On August 4, 2021, the Major Organised Crime & Anti-Corruption Agency (MOCA) celebrates its seventh anniversary as an investigative body, the second major milestone accomplishment this year, following its designation as an independent agency earlier on April 1.
According to MOCA’s Director General Colonel Desmond Edwards, “the Agency was created on August 4th, 2014 to provide a direct response to issues of major organised crime and corruption in Jamaica. But over the seven years since, the organisation has seen its roles and responsibilities expanded as Jamaica’s national security threats have evolved.”
“MOCA today”, Colonel Edwards explained, “is heavily involved in addressing burgeoning issues such as cyber-crime, transnational organised crime and financial crimes, while paying close attention to emerging criminal enterprises looming on the horizon. I am proud of what our officers and staff members have accomplished so far and I have strong confidence in their ability to maintain that level of professionalism and excellence as we enter this new era of independence.” Colonel Edwards was also full of praise for MOCA’s partners who he says were vital to the agency’s success over the years. “We have a very close and supportive working relationship with our domestic and international partners such as the JCF, JDF, FID, PICA and Integrity Commission, among others. This facilitates greater information sharing and collaboration which ultimately strengthens our ability to mount highly effective investigations, operations and prosecutions.”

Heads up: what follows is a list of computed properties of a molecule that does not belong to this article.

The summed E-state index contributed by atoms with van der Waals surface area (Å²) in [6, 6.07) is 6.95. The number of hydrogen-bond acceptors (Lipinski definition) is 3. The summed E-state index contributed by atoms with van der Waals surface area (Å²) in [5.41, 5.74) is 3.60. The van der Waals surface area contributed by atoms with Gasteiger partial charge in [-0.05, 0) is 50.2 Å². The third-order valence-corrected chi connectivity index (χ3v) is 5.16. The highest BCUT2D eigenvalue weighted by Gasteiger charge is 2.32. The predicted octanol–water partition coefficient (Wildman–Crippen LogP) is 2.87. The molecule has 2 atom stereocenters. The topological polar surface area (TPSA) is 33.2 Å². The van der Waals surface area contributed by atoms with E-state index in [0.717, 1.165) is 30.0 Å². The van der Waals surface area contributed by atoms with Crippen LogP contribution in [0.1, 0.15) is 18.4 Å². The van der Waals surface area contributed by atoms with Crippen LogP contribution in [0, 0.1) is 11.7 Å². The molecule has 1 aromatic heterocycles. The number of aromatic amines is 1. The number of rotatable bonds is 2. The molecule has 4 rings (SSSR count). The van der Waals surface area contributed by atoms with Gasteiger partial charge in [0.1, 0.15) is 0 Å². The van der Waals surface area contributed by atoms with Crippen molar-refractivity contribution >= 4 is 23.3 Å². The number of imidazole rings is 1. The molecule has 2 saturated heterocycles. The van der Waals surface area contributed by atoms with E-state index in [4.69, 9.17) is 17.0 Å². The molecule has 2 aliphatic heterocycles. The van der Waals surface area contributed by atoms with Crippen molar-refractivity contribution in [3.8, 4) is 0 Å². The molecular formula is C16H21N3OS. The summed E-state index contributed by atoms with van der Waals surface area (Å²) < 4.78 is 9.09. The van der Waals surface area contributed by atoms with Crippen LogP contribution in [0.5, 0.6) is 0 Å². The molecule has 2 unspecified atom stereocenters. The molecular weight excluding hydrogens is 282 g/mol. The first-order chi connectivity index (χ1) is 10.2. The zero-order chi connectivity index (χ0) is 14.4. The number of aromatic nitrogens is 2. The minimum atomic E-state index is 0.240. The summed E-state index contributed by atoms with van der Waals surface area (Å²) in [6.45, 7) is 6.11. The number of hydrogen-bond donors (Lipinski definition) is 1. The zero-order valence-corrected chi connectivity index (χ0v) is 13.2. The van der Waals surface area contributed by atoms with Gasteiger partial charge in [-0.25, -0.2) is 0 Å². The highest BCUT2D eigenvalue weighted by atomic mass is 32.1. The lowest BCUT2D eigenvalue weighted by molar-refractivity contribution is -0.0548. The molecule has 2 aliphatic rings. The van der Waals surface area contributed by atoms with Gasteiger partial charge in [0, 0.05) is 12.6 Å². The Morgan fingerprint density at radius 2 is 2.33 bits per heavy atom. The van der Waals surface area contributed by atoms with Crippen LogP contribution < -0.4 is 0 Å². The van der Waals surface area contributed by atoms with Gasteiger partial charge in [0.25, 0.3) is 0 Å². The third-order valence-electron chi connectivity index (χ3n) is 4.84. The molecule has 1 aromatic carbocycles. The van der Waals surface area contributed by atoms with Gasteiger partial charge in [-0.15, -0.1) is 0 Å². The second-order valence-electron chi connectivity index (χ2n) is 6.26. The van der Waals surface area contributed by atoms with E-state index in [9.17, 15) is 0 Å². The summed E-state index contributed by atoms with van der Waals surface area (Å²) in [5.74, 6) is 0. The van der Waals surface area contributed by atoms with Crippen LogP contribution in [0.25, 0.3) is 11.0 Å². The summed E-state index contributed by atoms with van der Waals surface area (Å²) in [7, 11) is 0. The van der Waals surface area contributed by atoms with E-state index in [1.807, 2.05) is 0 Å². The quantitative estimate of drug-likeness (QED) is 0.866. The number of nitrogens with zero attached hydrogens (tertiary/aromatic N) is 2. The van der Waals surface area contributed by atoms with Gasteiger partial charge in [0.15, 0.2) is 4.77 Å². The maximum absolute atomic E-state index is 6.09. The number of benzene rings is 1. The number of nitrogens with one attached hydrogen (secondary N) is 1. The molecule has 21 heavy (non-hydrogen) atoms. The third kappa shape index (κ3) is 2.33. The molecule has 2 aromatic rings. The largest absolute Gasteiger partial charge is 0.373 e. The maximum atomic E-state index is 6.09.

MOCA, which was created out of the merger of the Major Organised Crime and Anti-Corruption Task Force and the Anti-Corruption Branch of the JCF, has been involved in the investigation of a number of significant cases over the seven years of its existence, a number of which have generated significant public interest and debate. All told, MOCA has conducted over 647 investigations, charged over 800 persons and, in conjunction with the FID, seized, restrained and forfeited cash and property in the value of approximately $1.7 billion since its inception.
With the achievement of full independence which brings greater autonomy, budgetary and staffing control, the agency, together with its strategic partners, expects to do even greater work in the coming years, as it continues to target major organised criminal networks and public sector corruption in Jamaica.